Thoughtful Thursday - Government

Our youngest complains at times that certain books are boring, so we alternate between books she proposes and the older books we read for our oldest. That way, she has no room to complain we do not take her wishes into consideration, while challenging her and serving the needs of our oldest.  Continue reading »

Just as I told you we would, we went to Brookdale Assisted Living in Sevierville to put a smile on the faces of the elderly who sat outside their rooms with buckets of candy. It was an event organized two days before Halloween, and I thought it would be a great idea for service. It was. Both my children enjoyed it and said they wanted to come back and play violin and piano for the residents.

Of course, the elderly were thrilled to see the kids. They asked for their names, told them they were good-looking, and interacted a bit with them. Some forgot they had just doled out candy to them, so they gave them candy twice. The elderly are so touching, I was in tears several times. Visiting hospitals and nursing homes takes a certain kind of courage and I must confess I don’t have it, but I try.

Daddy told the children he would take some of their candy. He called it “daddy tax.” They protested. He explained to them the government takes some of the money he makes at the hotel. You should have seen the kids’ faces as they struggled to take in this new concept.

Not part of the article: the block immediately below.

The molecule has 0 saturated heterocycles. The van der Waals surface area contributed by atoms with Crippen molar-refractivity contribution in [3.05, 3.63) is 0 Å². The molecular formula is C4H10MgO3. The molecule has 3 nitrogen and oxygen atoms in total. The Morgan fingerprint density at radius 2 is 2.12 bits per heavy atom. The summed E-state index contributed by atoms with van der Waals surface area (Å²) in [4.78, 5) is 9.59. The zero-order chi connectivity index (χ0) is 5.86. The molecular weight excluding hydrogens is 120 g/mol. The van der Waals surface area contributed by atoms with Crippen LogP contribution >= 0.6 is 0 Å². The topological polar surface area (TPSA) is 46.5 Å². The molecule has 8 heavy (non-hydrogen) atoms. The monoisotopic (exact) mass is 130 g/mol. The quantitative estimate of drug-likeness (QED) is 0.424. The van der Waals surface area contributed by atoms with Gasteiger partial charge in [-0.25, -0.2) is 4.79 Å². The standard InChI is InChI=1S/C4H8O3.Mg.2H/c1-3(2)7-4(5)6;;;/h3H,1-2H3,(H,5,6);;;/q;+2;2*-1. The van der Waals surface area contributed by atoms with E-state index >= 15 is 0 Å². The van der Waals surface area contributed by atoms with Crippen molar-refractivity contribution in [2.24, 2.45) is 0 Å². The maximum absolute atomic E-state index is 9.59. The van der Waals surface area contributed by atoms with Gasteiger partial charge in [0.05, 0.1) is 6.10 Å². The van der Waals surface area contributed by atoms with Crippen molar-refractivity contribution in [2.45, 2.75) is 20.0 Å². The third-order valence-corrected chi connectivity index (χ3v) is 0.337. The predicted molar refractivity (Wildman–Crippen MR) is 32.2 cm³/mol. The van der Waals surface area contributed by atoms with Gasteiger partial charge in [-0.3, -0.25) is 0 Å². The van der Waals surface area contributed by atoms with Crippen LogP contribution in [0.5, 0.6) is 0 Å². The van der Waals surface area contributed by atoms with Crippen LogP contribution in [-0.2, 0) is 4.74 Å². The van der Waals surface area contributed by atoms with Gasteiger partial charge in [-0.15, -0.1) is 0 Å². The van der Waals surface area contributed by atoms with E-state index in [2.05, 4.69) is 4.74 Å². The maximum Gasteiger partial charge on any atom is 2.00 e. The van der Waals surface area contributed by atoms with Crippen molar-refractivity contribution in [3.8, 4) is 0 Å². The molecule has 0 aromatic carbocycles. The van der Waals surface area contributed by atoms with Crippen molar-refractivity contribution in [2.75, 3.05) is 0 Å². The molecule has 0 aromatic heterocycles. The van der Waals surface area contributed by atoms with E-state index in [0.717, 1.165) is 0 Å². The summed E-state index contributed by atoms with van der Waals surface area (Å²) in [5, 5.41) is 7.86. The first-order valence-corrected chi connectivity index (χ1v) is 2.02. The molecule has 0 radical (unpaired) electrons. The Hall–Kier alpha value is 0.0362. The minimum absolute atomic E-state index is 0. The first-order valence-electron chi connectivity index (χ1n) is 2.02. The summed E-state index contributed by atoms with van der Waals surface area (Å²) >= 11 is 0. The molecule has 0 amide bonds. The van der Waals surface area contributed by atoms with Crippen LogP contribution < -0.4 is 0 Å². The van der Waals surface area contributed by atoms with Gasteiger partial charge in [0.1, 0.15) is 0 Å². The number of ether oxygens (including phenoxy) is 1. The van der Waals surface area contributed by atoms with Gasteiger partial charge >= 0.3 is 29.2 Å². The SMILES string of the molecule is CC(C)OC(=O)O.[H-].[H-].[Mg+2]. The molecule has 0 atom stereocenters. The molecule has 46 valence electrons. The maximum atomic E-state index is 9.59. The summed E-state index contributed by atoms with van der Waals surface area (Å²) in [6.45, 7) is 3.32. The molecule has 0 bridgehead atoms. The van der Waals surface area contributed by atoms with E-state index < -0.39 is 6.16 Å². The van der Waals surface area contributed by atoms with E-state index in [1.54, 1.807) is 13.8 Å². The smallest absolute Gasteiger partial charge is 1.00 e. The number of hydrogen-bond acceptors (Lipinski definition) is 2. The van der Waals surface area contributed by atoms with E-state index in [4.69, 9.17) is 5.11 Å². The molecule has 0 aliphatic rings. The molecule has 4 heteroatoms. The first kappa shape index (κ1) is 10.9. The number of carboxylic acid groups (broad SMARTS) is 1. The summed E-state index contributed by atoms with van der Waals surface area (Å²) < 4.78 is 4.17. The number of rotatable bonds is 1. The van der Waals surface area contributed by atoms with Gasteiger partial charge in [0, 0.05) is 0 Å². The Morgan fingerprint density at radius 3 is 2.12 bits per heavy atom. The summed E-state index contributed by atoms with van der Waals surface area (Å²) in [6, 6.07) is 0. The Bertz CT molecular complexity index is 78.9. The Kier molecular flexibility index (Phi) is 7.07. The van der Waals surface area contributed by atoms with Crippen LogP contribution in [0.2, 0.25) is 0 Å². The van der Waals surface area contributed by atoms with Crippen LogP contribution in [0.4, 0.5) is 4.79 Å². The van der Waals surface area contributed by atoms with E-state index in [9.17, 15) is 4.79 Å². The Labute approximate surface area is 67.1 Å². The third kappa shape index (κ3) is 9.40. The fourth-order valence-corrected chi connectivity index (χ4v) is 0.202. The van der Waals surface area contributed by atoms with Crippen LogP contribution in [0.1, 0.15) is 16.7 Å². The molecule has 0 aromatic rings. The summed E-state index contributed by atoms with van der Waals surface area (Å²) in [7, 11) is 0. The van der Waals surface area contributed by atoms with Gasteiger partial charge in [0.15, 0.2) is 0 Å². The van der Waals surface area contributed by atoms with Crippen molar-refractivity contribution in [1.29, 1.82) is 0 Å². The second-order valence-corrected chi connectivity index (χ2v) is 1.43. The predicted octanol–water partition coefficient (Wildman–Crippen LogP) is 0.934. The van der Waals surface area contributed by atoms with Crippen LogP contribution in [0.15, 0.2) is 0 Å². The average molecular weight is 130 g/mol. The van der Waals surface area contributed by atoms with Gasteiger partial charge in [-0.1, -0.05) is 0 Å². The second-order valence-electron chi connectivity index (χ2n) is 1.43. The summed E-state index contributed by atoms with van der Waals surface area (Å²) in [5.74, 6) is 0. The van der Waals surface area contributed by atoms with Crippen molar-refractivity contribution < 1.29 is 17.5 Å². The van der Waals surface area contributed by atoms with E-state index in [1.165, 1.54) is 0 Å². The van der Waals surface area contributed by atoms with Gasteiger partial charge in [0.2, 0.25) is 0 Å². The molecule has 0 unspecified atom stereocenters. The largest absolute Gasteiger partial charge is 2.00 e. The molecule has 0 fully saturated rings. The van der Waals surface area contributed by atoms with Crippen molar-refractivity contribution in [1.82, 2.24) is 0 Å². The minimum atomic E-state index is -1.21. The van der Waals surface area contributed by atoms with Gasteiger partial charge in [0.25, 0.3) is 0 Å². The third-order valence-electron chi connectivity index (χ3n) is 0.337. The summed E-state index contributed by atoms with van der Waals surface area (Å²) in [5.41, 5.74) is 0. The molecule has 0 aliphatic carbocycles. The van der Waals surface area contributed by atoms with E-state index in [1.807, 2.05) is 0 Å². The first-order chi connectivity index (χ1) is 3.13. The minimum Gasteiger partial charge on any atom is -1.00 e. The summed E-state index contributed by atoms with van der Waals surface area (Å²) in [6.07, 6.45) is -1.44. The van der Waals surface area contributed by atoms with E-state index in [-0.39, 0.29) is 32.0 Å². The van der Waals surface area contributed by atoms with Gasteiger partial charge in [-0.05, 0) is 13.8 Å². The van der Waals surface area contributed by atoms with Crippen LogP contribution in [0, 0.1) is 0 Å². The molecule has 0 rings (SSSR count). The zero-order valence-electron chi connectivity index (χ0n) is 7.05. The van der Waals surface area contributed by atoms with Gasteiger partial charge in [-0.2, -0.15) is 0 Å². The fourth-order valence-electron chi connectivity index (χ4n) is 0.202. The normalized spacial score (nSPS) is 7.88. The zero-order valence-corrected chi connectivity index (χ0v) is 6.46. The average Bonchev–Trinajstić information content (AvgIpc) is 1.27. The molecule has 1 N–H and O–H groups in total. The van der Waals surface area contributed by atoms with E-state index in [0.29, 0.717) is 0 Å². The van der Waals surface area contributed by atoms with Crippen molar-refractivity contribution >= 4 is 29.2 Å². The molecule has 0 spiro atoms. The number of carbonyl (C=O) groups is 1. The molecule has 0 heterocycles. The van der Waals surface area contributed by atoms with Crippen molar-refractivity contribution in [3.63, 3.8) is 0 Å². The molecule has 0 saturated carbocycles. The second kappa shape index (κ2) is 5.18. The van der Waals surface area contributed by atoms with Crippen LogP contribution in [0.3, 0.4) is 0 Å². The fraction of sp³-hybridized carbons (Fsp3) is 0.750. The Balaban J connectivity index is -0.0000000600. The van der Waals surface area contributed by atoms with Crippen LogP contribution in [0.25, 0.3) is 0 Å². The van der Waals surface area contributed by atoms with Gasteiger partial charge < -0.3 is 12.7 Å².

Their candy was “their” candy because they “worked” for it. But daddy explained we drove them there, which takes gas and money. We bought them costumes. All this boils down to money. The kids needed to pay their “daddy tax” in candy and, thus, cover some of the expenses daddy incurred by allowing them to “conduct business.”

And thus we had a lesson in government, citizenship, and civics. Paying taxes to the government is part of life. In fact, it is such a sure part of life, we have an English expression about it: when something is inevitable, we say it is “as sure as death and taxes.” Children have no concept of money unless somebody teaches them. And paying taxes is a big part of financial concepts.

I am thankful for a husband who comes up with creative ideas as we teach our children in our homeschool.


Thoughtful Thursday Week 43 – Service

Posted on